Genetic Counselors: How They Can Help You Conceive with Confidence
Who needs one, what they do, how to find one
A day in Wallerstein’s office reflects the many concerns that bring people in. “I saw five patients today,” Wallerstein says, and enumerates the varied but not uncommon reasons for their visits: “a family history of schizophrenia, amniocentesis that indicated Down syndrome, advanced maternal age, and multiple miscarriages.”
What Services Does a Counselor Provide?
“Genetic counseling is a lot of teaching,” says Wallerstein, who had found she loved teaching when she was a graduate student in molecular genetics. “Sometimes it’s one on one, or working with one family. Some people do group counseling, or group teaching, and some do large group teaching.” In general, a genetic counselor’s services break down in three parts. He or she:
- Analyzes the couple’s family history in detail.
- Researches the risks of exposure to medication or to teratogenic substances (those that might cause a defect if the woman were exposed to them during pregnancy).
- Offers clear, nonmedicalized information about the risks, benefits, and limitations of a variety of sophisticated testing options for numerous conditions. “Genetic counselors can both offer testing and provide interpretation of test results,” says Wallerstein. “Many prenatal genetic counselors also specialize in grief and bereavement counseling and can offer support and crisis counseling.”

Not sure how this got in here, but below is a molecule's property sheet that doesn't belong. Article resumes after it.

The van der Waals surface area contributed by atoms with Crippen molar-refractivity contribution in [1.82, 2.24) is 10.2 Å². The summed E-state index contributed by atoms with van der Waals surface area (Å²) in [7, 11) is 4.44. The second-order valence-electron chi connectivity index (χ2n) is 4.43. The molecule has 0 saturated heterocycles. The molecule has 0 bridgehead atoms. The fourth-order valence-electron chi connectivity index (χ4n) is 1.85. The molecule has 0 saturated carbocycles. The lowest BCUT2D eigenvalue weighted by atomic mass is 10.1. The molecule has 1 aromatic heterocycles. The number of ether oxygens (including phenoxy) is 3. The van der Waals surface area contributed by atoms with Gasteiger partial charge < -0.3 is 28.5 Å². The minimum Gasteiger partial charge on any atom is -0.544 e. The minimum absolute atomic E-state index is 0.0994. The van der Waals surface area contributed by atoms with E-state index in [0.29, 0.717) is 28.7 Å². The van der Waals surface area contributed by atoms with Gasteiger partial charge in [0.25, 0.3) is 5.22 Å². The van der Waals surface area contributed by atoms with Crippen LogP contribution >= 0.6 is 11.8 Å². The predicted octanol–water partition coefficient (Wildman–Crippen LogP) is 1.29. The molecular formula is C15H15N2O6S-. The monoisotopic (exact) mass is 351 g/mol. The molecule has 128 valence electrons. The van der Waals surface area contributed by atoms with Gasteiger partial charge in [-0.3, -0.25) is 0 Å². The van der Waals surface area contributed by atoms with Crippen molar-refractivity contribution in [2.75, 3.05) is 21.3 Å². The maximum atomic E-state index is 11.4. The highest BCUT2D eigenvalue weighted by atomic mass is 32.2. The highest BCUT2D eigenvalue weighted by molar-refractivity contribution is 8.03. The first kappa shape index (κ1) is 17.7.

What happens during an appointment with a counselor?
“A typical prenatal counseling session usually lasts about one hour and often begins with the counselor obtaining a detailed family history,” says Wallerstein. “The counselor may then review information already obtained from the patient’s physician, such as lab results or ultrasound reports. The counselor will review why the patient was referred and discuss available testing options. An experienced genetic counselor is usually able to make couples feel at ease quickly and will work with them through the session to determine which options, if any, are the best for them.”
How should couples prepare to meet with a counselor?
“Couples may want to come with a written list of questions or concerns and may want to talk to their parents or other relatives ahead of time so that they can give an accurate family history,” says Wallerstein. “If a woman regularly takes any medication or has taken anything during the pregnancy, it is helpful to let the counselor know the exact name of the medication, the dose and when it was taken and for how long. The counselor can then provide very specific information during the session.”
Will insurance cover the consultation?
Maybe. Wallerstein advises checking with your insurance company ahead of time to make sure that genetic counseling is covered and at what level. “Some couples are surprised that their insurance won’t pay for genetic counseling and are unprepared for the cost,” she says. “Also, couples should obtain any necessary referrals or authorizations in advance and should let the counselor know if their insurance only pays for testing done through a specific laboratory.”
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